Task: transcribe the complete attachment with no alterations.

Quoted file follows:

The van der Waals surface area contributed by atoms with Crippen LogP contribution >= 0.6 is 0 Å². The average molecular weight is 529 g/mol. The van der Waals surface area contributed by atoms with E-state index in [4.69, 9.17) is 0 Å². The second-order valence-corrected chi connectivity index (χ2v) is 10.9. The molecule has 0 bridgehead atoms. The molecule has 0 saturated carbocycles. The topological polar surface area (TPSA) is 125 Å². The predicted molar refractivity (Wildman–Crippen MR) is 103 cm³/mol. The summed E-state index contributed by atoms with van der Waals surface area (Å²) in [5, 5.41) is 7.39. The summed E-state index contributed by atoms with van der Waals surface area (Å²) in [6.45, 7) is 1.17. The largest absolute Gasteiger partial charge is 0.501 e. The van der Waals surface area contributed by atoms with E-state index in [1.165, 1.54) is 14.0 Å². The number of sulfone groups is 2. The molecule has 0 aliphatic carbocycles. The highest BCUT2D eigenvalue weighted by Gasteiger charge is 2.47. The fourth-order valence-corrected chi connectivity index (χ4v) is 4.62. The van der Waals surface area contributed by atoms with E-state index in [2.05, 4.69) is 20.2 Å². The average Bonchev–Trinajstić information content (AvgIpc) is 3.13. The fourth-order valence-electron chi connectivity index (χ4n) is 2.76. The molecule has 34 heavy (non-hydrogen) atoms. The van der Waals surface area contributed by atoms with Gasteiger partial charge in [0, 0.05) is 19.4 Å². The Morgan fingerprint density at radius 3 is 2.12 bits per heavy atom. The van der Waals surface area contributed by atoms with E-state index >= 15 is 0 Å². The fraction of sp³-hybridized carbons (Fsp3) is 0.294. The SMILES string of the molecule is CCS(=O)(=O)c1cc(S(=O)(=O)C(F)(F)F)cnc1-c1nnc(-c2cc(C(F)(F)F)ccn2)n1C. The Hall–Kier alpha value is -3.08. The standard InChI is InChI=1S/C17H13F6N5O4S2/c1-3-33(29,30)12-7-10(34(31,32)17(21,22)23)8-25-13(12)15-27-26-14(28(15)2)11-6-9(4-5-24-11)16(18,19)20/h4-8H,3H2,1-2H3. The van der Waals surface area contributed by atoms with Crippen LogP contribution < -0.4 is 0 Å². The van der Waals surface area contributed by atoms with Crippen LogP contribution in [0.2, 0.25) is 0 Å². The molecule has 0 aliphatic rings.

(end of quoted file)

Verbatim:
The van der Waals surface area contributed by atoms with Crippen LogP contribution >= 0.6 is 0 Å². The average molecular weight is 529 g/mol. The van der Waals surface area contributed by atoms with E-state index in [4.69, 9.17) is 0 Å². The second-order valence-corrected chi connectivity index (χ2v) is 10.9. The molecule has 0 bridgehead atoms. The molecule has 0 saturated carbocycles. The topological polar surface area (TPSA) is 125 Å². The predicted molar refractivity (Wildman–Crippen MR) is 103 cm³/mol. The summed E-state index contributed by atoms with van der Waals surface area (Å²) in [5, 5.41) is 7.39. The summed E-state index contributed by atoms with van der Waals surface area (Å²) in [6.45, 7) is 1.17. The largest absolute Gasteiger partial charge is 0.501 e. The van der Waals surface area contributed by atoms with E-state index in [1.165, 1.54) is 14.0 Å². The number of sulfone groups is 2. The molecule has 0 aliphatic carbocycles. The highest BCUT2D eigenvalue weighted by Gasteiger charge is 2.47. The fourth-order valence-corrected chi connectivity index (χ4v) is 4.62. The van der Waals surface area contributed by atoms with E-state index in [2.05, 4.69) is 20.2 Å². The average Bonchev–Trinajstić information content (AvgIpc) is 3.13. The fourth-order valence-electron chi connectivity index (χ4n) is 2.76. The molecule has 34 heavy (non-hydrogen) atoms. The van der Waals surface area contributed by atoms with Gasteiger partial charge in [0, 0.05) is 19.4 Å². The Morgan fingerprint density at radius 3 is 2.12 bits per heavy atom. The van der Waals surface area contributed by atoms with E-state index >= 15 is 0 Å². The fraction of sp³-hybridized carbons (Fsp3) is 0.294. The SMILES string of the molecule is CCS(=O)(=O)c1cc(S(=O)(=O)C(F)(F)F)cnc1-c1nnc(-c2cc(C(F)(F)F)ccn2)n1C. The Hall–Kier alpha value is -3.08. The standard InChI is InChI=1S/C17H13F6N5O4S2/c1-3-33(29,30)12-7-10(34(31,32)17(21,22)23)8-25-13(12)15-27-26-14(28(15)2)11-6-9(4-5-24-11)16(18,19)20/h4-8H,3H2,1-2H3. The van der Waals surface area contributed by atoms with Crippen LogP contribution < -0.4 is 0 Å². The van der Waals surface area contributed by atoms with Crippen LogP contribution in [0.2, 0.25) is 0 Å². The molecule has 0 aliphatic rings.